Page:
Developmental constraints on the evolution of wing-body allometry in Manduca sexta.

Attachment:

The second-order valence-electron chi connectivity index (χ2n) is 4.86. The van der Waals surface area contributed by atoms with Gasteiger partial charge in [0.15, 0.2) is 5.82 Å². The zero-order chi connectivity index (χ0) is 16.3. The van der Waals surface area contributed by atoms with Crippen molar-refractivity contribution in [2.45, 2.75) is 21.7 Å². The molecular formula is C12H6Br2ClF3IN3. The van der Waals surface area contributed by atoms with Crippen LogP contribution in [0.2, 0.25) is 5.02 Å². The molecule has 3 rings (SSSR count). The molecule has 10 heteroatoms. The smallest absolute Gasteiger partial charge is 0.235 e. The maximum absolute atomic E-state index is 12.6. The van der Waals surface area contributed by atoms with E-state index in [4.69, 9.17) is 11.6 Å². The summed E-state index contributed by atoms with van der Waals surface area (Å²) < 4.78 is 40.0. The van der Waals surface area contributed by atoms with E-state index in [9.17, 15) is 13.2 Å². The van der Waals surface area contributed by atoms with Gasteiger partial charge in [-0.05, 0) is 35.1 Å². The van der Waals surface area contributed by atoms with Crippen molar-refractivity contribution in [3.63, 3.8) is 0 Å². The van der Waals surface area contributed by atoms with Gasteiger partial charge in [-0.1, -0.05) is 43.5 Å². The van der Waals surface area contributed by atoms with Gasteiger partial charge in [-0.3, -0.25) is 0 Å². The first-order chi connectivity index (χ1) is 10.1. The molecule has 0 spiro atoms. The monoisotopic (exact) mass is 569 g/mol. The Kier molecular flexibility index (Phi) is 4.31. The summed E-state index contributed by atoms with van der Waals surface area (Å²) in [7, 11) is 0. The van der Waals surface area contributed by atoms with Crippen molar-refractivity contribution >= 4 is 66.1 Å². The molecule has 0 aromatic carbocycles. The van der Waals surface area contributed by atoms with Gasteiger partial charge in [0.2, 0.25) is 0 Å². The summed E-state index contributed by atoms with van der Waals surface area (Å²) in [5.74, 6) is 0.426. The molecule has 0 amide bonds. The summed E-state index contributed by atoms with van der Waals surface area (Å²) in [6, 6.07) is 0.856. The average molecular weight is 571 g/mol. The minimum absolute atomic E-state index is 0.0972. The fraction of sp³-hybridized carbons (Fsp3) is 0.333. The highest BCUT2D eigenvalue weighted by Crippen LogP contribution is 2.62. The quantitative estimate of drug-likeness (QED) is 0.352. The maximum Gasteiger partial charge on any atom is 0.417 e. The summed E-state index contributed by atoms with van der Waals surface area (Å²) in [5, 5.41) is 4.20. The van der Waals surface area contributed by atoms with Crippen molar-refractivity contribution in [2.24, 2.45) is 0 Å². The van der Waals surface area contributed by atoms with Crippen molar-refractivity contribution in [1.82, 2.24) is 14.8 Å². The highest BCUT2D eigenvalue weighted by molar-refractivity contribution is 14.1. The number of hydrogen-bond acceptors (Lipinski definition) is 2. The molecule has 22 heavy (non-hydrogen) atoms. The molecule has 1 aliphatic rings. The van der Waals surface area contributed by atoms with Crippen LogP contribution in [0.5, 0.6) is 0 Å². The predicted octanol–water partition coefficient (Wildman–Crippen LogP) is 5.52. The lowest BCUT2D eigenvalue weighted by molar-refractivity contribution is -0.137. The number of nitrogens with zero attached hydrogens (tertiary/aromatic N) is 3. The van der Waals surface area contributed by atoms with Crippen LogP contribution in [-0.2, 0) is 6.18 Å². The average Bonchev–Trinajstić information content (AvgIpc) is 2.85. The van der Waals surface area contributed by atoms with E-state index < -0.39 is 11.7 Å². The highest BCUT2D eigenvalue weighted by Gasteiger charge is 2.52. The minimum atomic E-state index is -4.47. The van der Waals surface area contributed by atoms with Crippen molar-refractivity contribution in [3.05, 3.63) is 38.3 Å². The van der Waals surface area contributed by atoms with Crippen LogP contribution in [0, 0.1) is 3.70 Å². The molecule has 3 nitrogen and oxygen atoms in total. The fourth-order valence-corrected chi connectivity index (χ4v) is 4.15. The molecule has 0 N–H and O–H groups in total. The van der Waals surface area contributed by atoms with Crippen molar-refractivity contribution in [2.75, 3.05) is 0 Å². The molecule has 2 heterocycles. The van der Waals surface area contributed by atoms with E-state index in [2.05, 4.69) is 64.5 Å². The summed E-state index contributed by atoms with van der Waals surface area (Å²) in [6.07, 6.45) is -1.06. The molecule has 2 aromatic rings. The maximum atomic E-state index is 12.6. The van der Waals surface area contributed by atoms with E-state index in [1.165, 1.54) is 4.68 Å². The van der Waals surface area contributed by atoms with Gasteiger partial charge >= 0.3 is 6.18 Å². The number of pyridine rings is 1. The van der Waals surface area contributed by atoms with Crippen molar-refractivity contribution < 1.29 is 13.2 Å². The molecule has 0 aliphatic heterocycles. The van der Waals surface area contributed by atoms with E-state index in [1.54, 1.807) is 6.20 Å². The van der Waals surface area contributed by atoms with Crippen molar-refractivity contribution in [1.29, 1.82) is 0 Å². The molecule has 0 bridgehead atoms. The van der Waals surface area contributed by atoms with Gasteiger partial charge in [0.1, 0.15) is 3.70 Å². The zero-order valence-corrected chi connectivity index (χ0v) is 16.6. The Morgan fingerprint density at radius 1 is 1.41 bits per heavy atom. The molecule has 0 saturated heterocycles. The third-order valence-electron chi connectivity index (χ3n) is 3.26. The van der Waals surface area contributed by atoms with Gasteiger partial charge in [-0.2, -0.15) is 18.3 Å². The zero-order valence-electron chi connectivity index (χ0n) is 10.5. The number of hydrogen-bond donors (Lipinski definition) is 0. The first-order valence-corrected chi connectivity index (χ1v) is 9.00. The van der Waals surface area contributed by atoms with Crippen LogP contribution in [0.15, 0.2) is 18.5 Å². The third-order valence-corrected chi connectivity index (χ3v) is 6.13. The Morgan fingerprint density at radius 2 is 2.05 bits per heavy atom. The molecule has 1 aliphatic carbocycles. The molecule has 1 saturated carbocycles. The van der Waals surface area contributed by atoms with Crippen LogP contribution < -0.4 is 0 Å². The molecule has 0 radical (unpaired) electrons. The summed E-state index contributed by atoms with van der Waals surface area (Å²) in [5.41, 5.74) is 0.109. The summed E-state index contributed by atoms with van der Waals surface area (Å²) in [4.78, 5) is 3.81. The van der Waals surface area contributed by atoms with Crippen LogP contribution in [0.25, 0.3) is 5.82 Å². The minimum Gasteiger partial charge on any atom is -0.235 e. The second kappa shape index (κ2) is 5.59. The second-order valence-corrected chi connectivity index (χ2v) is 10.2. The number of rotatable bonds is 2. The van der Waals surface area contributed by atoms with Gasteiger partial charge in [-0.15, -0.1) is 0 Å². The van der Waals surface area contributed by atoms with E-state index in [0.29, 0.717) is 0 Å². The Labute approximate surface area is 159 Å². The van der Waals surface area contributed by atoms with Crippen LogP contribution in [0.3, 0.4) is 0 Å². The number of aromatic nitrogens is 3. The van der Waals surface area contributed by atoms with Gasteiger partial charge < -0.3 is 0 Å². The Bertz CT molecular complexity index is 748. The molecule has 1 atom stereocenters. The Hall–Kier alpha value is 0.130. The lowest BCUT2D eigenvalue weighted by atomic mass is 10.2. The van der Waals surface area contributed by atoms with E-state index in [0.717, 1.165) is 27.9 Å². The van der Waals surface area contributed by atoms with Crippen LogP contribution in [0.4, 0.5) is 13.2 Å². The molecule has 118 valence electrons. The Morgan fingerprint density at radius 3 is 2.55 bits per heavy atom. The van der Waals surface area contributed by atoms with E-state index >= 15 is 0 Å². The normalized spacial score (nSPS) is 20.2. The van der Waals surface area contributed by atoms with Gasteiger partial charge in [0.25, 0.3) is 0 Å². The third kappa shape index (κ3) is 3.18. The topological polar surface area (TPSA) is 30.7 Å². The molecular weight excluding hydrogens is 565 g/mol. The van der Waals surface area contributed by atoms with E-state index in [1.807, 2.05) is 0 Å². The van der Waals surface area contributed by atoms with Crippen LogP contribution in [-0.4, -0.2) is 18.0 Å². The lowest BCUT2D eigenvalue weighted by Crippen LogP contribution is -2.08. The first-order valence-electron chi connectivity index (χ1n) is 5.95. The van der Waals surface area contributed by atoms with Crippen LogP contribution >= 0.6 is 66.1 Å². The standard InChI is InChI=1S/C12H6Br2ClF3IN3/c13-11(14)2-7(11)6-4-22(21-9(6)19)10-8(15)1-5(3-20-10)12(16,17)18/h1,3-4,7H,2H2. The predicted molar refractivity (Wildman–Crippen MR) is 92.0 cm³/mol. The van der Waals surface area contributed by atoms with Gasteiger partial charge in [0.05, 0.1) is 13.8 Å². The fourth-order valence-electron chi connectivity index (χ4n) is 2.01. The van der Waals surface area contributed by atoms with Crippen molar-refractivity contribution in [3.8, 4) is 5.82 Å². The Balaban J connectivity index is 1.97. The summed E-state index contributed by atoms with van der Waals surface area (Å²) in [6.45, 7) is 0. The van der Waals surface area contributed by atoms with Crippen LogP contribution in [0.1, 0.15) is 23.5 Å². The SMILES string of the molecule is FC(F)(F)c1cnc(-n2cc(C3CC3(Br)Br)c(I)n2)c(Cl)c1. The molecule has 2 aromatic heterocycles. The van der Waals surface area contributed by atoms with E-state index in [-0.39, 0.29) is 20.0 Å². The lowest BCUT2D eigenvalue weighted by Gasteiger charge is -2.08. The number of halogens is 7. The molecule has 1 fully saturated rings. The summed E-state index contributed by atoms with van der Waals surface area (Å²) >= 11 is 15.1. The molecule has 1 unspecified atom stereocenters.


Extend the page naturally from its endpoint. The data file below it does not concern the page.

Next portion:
Artificial selection on body size in Manduca sexta produced genetic strains with large and small body sizes. The wing-body allometries of these strains differed significantly from the wild type. Selection on small body size led to a change in the scaling of wing and body size without changing the allometry: the wings were smaller relative to the body, but to the same degree at all body sizes. Selection for large body size led to a change in allometry with a decrease in the allometric coefficient, wing size becoming progressively smaller relative to body as body size increased. When larvae were deprived of food so as to produce adults of a range of small body sizes, all strains retained the same allometric coefficient but showed an increase in the scaling factor. Thus individuals starved as larvae had a smaller adult body size but had proportionally larger wings than fed individuals. We analyzed the developmental processes that could give rise to this pattern of allometries. Differences in the relative growth of body and wing disks can account for the differences in the allometric coefficients among the three body size strains. The change in wing-body allometry at large body sizes was primarily due to an insufficient time period for growth. The available time period for growth of the wing imaginal disks poses a significant constraint on the proportional growth of wings, and thus on the evolution of large body size.
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